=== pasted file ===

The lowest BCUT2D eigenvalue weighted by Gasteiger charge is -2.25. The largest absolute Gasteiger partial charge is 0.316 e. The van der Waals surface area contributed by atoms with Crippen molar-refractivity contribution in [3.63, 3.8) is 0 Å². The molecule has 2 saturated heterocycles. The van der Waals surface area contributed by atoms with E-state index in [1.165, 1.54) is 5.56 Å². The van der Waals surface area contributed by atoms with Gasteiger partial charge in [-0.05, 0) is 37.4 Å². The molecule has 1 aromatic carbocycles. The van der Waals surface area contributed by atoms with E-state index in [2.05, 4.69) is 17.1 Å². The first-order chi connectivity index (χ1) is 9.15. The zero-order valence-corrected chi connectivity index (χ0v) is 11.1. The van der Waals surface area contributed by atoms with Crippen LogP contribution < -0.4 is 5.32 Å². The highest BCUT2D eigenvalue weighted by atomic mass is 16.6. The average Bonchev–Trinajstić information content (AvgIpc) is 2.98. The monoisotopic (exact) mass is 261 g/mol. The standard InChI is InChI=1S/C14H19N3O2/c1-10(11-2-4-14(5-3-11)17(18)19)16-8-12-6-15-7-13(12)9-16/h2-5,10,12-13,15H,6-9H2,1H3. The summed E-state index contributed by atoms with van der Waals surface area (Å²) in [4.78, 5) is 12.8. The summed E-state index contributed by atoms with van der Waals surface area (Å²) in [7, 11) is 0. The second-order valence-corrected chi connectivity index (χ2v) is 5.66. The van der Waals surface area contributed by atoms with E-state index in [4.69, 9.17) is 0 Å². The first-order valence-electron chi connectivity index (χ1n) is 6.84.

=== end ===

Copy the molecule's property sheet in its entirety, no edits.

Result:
The lowest BCUT2D eigenvalue weighted by Gasteiger charge is -2.25. The largest absolute Gasteiger partial charge is 0.316 e. The van der Waals surface area contributed by atoms with Crippen molar-refractivity contribution in [3.63, 3.8) is 0 Å². The molecule has 2 saturated heterocycles. The van der Waals surface area contributed by atoms with E-state index in [1.165, 1.54) is 5.56 Å². The van der Waals surface area contributed by atoms with Gasteiger partial charge in [-0.05, 0) is 37.4 Å². The molecule has 1 aromatic carbocycles. The van der Waals surface area contributed by atoms with E-state index in [2.05, 4.69) is 17.1 Å². The first-order chi connectivity index (χ1) is 9.15. The zero-order valence-corrected chi connectivity index (χ0v) is 11.1. The van der Waals surface area contributed by atoms with Crippen LogP contribution < -0.4 is 5.32 Å². The highest BCUT2D eigenvalue weighted by atomic mass is 16.6. The average Bonchev–Trinajstić information content (AvgIpc) is 2.98. The monoisotopic (exact) mass is 261 g/mol. The standard InChI is InChI=1S/C14H19N3O2/c1-10(11-2-4-14(5-3-11)17(18)19)16-8-12-6-15-7-13(12)9-16/h2-5,10,12-13,15H,6-9H2,1H3. The summed E-state index contributed by atoms with van der Waals surface area (Å²) in [4.78, 5) is 12.8. The summed E-state index contributed by atoms with van der Waals surface area (Å²) in [7, 11) is 0. The second-order valence-corrected chi connectivity index (χ2v) is 5.66. The van der Waals surface area contributed by atoms with E-state index in [4.69, 9.17) is 0 Å². The first-order valence-electron chi connectivity index (χ1n) is 6.84.